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Publication #FCS8785

Proper Hand Washing for Elders1

Amy Simonne2

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Hand washing is an important way to reduce the spread of infectious diseases. Germs from human and animal sources can be transmitted to hands, which can transmit the germs to other people, foods, and anything else that the hands touch. Proper hand washing can reduce the numbers of harmful microorganisms on our hands and reduce the risk of some diseases.

Figure 1. 

Remove jewelry, except for plain wedding band, if you are going to prepare foods.

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Figure 2. 

Use soap and running water.

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Figure 3. 

Rub your hands and wrists together for 20 seconds (singing the Happy Birthday song twice). Use soap up to your elbows if they are dirty.

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Figure 4. 

Rinse your hands and wrists under running water.

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Figure 5. 

If you are in a public restroom, use a paper towel to turn off the water. Dry hands and wrists with clean, disposable paper towels. If you use hand sanitizer, apply it now.

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Wash your hands before

• Eating or drinking

  • Handling or preparing foods

  • Touching serving utensils

  • Serving foods

Wash your hands after

  • Visiting the restroom

  • Covering your nose or mouth when you cough or sneeze

  • Gardening or working outdoors

  • Handling pets and their waste

  • Working with raw foods

  • Changing baby diapers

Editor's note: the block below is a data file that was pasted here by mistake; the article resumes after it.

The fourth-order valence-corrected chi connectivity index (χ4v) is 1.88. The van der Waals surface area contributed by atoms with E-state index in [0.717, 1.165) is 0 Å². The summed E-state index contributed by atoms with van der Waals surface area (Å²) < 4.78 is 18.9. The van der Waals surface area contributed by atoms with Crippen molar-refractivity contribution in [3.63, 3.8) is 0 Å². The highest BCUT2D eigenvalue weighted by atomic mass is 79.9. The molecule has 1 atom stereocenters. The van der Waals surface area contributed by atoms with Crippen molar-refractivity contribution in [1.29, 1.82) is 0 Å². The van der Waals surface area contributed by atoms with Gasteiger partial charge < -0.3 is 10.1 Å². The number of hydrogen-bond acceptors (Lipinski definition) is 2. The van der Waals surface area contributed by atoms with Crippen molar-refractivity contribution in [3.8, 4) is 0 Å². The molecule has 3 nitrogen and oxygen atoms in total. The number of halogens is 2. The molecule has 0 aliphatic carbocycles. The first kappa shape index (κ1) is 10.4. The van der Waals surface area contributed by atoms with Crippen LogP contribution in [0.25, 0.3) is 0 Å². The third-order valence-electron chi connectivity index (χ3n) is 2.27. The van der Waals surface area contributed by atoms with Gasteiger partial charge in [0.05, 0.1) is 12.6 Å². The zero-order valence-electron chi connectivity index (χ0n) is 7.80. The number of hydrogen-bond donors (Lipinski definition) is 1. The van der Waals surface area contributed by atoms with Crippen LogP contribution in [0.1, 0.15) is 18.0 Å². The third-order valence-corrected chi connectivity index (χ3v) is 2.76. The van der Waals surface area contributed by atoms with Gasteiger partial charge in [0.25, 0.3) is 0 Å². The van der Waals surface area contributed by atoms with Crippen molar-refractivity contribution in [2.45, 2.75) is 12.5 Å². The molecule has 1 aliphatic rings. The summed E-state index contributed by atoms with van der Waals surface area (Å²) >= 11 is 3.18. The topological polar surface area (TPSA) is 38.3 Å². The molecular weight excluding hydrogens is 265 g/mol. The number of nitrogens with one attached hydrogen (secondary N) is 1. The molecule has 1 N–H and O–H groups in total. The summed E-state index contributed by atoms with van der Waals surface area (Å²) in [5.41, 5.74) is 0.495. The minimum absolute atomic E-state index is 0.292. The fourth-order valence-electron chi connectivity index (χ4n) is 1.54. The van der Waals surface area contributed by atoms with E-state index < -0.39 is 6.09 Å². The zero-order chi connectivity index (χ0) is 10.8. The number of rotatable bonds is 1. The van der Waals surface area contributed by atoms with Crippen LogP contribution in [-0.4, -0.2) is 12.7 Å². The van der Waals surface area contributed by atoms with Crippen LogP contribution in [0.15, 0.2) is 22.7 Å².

• Doing other activities that dirty your hands



This document is FCS8785, one of a series of the Department of Family, Youth and Community Sciences, UF/IFAS Extension. Original publication date February 2006. Revised December 2008 and March 2020. Visit the EDIS website at for the currently supported version of this publication.


Amy Simonne, Ph.D., assistant professor, Department of Family, Youth and Community Sciences; UF/IFAS Extension, Gainesville, FL 32611.

The Institute of Food and Agricultural Sciences (IFAS) is an Equal Opportunity Institution authorized to provide research, educational information and other services only to individuals and institutions that function with non-discrimination with respect to race, creed, color, religion, age, disability, sex, sexual orientation, marital status, national origin, political opinions or affiliations. For more information on obtaining other UF/IFAS Extension publications, contact your county's UF/IFAS Extension office.

U.S. Department of Agriculture, UF/IFAS Extension Service, University of Florida, IFAS, Florida A & M University Cooperative Extension Program, and Boards of County Commissioners Cooperating. Nick T. Place, dean for UF/IFAS Extension.